While chips in the hand do not a cyborg make, the desire for average people to technologize themselves is a symptom of the materialism that plagues our world.

Swiping your hand in front of a machine to pay for something offers no real benefit to the consumer over swiping your card or your phone. It is not as if those who willingly implant microchips into their hands will be walking around without their smartphones, and it is not as if taking out a smartphone to pay for something is somehow more convenient that taking out a card to pay for something.

The reason why people are latching on to these ideas is because in a world that has abandoned the Eternal, we now find our value and meaning in attaching ourselves to material things and material developments.

People who adapt such a mindset will always attach themselves to earthly things, and therefore see any worldly discomfort as a sort of evil that must be eradicated; this is perhaps the ethos behind the unhinged quest to eradicate a respiratory virus at all costs.

Transhumanist blind spot

To a sane person, there are many blind spots and flaws to the transhumanist ideal; however, those who adopt transhumanism as an ideal likely reject traditional wisdom about human beings.

It is my opinion that the transhumanist pursuit is ultimately self-defeating.

The degree of machine-human synthesis that would be achieved if transhumanist plots were to come true would mean that many basic human functions and access to necessities would be controlled by technological realities.

For example, if you rely on a chip in your hand to pay for things, then you rely on a host of technological infrastructure in order to be able to pay for things. The transhumanist technological developments would require consistent access to the internet. This also means that a “transhuman” would be consistently connected to a mainframe without the option to “shut off.”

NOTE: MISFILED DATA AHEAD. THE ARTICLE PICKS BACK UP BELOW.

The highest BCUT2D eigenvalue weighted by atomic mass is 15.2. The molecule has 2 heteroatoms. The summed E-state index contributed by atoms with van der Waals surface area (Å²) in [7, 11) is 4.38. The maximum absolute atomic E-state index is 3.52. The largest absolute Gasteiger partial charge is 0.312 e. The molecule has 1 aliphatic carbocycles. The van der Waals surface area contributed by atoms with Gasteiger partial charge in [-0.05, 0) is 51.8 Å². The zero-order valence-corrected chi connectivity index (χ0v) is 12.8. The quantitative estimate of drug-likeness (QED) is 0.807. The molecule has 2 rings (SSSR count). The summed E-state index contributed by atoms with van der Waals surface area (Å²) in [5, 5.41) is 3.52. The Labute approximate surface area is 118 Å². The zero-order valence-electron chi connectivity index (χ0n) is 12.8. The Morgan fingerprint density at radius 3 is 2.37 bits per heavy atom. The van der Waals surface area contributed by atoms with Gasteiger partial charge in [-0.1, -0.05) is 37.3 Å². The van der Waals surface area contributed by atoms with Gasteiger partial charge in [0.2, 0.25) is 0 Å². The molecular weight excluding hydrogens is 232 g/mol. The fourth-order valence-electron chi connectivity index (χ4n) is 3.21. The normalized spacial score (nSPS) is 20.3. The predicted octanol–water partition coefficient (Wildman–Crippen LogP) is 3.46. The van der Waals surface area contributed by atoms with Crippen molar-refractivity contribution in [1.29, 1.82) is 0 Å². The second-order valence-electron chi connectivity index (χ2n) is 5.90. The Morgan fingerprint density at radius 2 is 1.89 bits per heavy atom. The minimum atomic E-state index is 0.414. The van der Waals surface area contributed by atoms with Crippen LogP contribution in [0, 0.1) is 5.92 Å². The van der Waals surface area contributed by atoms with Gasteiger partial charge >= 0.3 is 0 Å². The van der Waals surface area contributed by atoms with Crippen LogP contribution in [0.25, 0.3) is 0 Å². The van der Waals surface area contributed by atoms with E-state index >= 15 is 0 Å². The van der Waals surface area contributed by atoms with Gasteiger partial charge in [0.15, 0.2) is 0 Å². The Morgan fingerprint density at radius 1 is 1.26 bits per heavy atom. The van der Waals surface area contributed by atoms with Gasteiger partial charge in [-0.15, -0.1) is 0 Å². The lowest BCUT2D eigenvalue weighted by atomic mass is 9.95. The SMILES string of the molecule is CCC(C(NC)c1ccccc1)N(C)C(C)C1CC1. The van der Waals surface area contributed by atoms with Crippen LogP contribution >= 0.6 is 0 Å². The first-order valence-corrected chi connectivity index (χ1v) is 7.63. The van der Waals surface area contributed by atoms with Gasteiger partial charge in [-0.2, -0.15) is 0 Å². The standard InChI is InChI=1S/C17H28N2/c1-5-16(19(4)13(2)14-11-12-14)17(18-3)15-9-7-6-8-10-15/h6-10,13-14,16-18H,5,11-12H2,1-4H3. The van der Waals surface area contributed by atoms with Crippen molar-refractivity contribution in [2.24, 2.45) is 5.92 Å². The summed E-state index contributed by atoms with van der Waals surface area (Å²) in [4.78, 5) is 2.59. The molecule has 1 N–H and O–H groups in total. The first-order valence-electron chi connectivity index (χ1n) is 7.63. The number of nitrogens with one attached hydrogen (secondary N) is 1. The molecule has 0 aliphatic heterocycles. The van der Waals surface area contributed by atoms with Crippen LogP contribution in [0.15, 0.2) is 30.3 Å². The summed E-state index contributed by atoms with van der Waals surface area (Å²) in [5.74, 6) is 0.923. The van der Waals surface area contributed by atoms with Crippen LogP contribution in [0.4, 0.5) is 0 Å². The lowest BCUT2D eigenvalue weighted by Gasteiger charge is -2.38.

This may seem like a welcome fantasy to some, but it will easily backfire on even the most devoted of transhumanists.

We have seen over the past two years that governments are more than willing to sacrifice the well-being of innocent citizens in order to “protect” health care systems. Why would transhumanists not be treated the same?

It is not clear why life-extending technologies would be acceptable to a global elite that believes there are already too many people on earth who are also living longer than ever.

If a transhuman is really a sort of human-machine hybrid, then there is nothing to stop that transhuman from being “shut off” which is to say, “snuffed out.”

As with all modern materialist philosophies, transhumanism is inherently flawed and only acceptable to a fracture mind.

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Kennedy Hall is an Ontario based journalist for LifeSiteNews. He is married with children and has a deep love for literature and political philosophy. He is the author of Terror of Demons: Reclaiming Traditional Catholic Masculinity, a non-fiction released by TAN books, and Lockdown with the Devil, a fiction released by Our Lady of Victory Press. He writes frequently for Crisis Magazine, Catholic Family News, and is on the editorial board at OnePeterFive.